Share your memories of Bob Hendley
HERE IS WHAT OTHER METS FANS HAVE TO SAY:
January 7, 2002
When Sandy Koufax pitched a perfect game against the Cubs, Bob Hendley pitched one-hit ball for them that night. He always had good stuff but never became a big time pitcher.
April 24, 2004
Here is the line score from Sandy Koufax's perfecto (and fourth no-hitter in a four-year span), but there's more to it than that. It also marked the fewest hits in one game (one) and the fewest men left on base (one). No wonder it took only 1:43 to play.
Chicago's Bob Hendley threw a one-hitter only to lose 1-0, with the lone run scoring in the fifth inning when Lou Johnson walked, went to second on Ron Fairly's sacrifice bunt, stole third and scored on catcher Chris Krug's throwing error.
I remember Hendley as a "promising" lefty having hurled for the Giants and Braves before going over to the Cubs.
He joined the Mets in '67 but was not much of a factor.
Chicago 000 000 000-0 0 1
Los Angeles 000 010 00x-1 1 0
E-Krug. LOB-Los Angeles 1. 2B-Johnson. SB-Johnson. S- Fairly.
ip h r er bb k
Hendley (L, 2-3) 8 1 1 0 1 3
Koufax (W,22-7) 9 0 0 0 0 14
March 4, 2005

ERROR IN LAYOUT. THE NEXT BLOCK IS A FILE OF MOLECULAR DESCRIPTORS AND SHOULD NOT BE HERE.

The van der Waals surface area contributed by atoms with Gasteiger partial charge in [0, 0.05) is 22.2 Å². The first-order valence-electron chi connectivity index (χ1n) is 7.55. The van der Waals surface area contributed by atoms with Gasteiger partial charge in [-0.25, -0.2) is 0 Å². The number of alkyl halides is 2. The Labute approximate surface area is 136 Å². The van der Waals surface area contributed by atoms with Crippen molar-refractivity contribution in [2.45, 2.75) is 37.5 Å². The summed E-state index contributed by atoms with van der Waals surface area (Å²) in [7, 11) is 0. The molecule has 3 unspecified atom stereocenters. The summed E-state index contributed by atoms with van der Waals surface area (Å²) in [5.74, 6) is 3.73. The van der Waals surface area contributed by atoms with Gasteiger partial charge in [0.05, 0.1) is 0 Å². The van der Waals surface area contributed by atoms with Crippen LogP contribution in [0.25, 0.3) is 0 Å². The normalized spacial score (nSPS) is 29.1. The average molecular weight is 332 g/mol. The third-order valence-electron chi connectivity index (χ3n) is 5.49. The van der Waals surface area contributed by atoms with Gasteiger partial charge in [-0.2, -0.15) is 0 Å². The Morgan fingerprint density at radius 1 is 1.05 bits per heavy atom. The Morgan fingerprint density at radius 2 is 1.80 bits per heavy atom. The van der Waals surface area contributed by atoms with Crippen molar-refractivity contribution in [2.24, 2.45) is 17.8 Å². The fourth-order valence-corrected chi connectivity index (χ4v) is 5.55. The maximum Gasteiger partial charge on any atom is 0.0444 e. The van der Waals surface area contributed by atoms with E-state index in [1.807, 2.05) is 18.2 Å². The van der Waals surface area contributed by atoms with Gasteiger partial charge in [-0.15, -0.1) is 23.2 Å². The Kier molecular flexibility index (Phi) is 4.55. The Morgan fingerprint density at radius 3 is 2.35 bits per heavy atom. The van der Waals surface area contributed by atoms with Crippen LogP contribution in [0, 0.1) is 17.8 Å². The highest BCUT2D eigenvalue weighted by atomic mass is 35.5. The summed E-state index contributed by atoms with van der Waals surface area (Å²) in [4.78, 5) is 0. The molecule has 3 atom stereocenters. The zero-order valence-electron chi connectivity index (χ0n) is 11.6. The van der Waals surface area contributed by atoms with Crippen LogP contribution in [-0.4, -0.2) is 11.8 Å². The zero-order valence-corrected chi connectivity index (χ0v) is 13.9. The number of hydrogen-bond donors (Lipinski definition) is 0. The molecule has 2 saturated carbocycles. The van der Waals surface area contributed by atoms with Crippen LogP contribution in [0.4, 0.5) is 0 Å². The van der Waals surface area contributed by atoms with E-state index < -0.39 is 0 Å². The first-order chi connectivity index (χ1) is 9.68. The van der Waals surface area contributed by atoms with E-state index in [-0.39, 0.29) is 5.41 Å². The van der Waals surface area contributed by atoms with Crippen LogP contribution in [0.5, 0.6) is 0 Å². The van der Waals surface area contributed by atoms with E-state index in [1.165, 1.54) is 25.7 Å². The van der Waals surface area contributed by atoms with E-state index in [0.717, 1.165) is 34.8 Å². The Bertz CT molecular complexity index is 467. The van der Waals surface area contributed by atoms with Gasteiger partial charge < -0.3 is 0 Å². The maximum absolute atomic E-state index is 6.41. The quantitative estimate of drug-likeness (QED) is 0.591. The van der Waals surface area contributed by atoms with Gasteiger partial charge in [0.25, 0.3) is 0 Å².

One more comment about Hendley's great game against Koufax that wasn't great enough: five days later the two pitchers faced each other again and Hendley allowed four hits as the Cubs beat the Dodgers and Koufax, 2-1.
April 30, 2009
Hendley had a bad elbow throughout his big-league career. A December 2005 article in Baseball Digest about him and the Koufax game describes how he thinks it happened -- too many pull-ups!
After the 1967 season, he had an elbow operation to remove bone chips. He pitched for Jacksonville in 1968 and Tidewater in 1969 (both years he still got Topps cards). After the 1969 season, the Mets wanted to send him to Double-A Memphis -- the same day they released Ed Charles. Looks like Hendley also took that unsubtle cue and retired.
October 4, 2015
I can remember that even though he never appeared in a game for the 1969 Mets, Bob Hendley appeared as a Met in that year's series of Topps baseball cards.
I inherited bags and boxes of baseball cards from my older cousins when I was a little kid in the early '70s, and as a huge Mets fan who had heard and read all about 1969 I was always left wondering "Who the heck is Bob Hendley??"
As a result there was always an aura of mystery about him, and, in mind at least, he was a sort of de facto outer-fringe part of the legendary '69 Mets aura..